Emm

Fig. B1.2.1

10 Adjustments to achieve appropriate pre-thrust tension

11 Immediately pre-thrust

Add extension and slight sidebending to the right to provide a feeling of tension at the contact point. Extensive practice is necessary to develop an appreciation of the required tension. The extension and right sidebending are introduced by pivoting slightly via the legs and trunk so your trunk and upper body rotate to the left. Do not attempt to introduce sidebending by moving the hands or arms as this will lead to loss of contact and inaccurate technique.

Ensure the patient remains relaxed. Maintaining all holds, make any necessary minor changes in flexion, extension, sidebending or rotation until you can sense a state of appropriate tension and leverage at the contact point. The patient should not be aware of any pain or discomfort. You should introduce these final adjustments by slight movements of the ankles, knees, hips and trunk, not by altering the position of your hands or arms.

Relax and adjust your balance as necessary. Keep your head up; looking down impedes the thrust and can cause embarrassing proximity to the patient. An effective HVLA technique is best achieved if the operator and patient are relaxed and not holding themselves rigid. This is a common impediment to achieving effective cavitation.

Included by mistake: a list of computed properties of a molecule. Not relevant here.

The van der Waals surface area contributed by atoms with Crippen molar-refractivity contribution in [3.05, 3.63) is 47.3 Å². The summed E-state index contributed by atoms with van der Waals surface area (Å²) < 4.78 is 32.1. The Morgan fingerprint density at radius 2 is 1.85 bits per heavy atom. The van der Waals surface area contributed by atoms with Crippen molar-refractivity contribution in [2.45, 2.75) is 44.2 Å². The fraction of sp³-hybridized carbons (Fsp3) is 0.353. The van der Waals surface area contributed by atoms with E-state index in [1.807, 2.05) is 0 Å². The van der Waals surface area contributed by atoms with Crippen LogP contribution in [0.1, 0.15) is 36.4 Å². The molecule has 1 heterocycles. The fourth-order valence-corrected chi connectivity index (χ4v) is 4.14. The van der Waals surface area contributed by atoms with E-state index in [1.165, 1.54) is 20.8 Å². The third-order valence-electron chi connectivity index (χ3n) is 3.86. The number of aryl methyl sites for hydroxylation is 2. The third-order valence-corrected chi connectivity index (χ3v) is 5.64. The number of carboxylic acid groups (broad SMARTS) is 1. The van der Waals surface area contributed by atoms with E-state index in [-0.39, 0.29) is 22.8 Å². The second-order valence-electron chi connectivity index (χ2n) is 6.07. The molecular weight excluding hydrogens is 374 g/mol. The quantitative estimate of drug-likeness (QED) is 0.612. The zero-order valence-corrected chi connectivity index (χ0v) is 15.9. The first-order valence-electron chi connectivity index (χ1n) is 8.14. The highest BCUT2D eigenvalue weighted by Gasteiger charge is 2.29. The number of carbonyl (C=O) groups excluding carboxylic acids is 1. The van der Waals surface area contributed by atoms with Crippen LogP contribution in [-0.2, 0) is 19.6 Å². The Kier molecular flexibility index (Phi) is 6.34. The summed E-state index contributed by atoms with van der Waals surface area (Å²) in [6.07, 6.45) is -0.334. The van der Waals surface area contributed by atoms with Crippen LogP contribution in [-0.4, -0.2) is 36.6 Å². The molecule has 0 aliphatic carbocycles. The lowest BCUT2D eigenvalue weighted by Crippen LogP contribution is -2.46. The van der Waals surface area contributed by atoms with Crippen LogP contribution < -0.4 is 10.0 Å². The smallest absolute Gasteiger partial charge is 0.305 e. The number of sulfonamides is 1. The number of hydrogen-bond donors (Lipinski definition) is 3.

12 Delivering the This is a difficult technique to master, as the thrust must be applied thrust along a curved plane. Apply a HVLA thrust to the posterior arch of the atlas in an anterior and superior direction along a curved plane which follows the shape of the occipto-atlantal articulation. Apply no simultaneous rapid increase of cervical rotation, extension or sidebending with the left hand (Fig. B1.2.2).

The thrust, although very rapid, must never be excessively forcible. The aim should be to use the absolute minimum of force necessary to achieve joint cavitation. A common fault arises from the use of excessive amplitude with insufficient velocity of thrust.

SUMMARY

Atlanto-occipital joint C0-C1

Contact point on atlas Chin hold Patient supine

• Contact point. Right posterior arch of atlas.

• Applicator. Lateral border, proximal or middle phalanx.

• Patient positioning. Supine with the neck in a neutral relaxed position.

• Operator stance. Head of couch, feet spread slightly.

• Palpation of contact point.

• Fixation of contact point.

• Chin hold. Ensure your left forearm is over or slightly anterior to the ear.

• Vertex contact. Essential in this technique.

• Positioning for thrust. Step to the right and stand across the right corner of the couch. Optimal alignment for the thrust is in a curved plane. Keep your right elbow close to the couch in order to keep the contact point on the atlas (Fig. B 1.2.1).

• Adjustments to achieve appropriate pre-thrust tension.

• Immediately pre-thrust. Relax and adjust your balance.

• Delivering the thrust. The thrust must be applied along a curved plane, which follows the shape of the occipto-atlantal articulation (Fig. B1.2.2).

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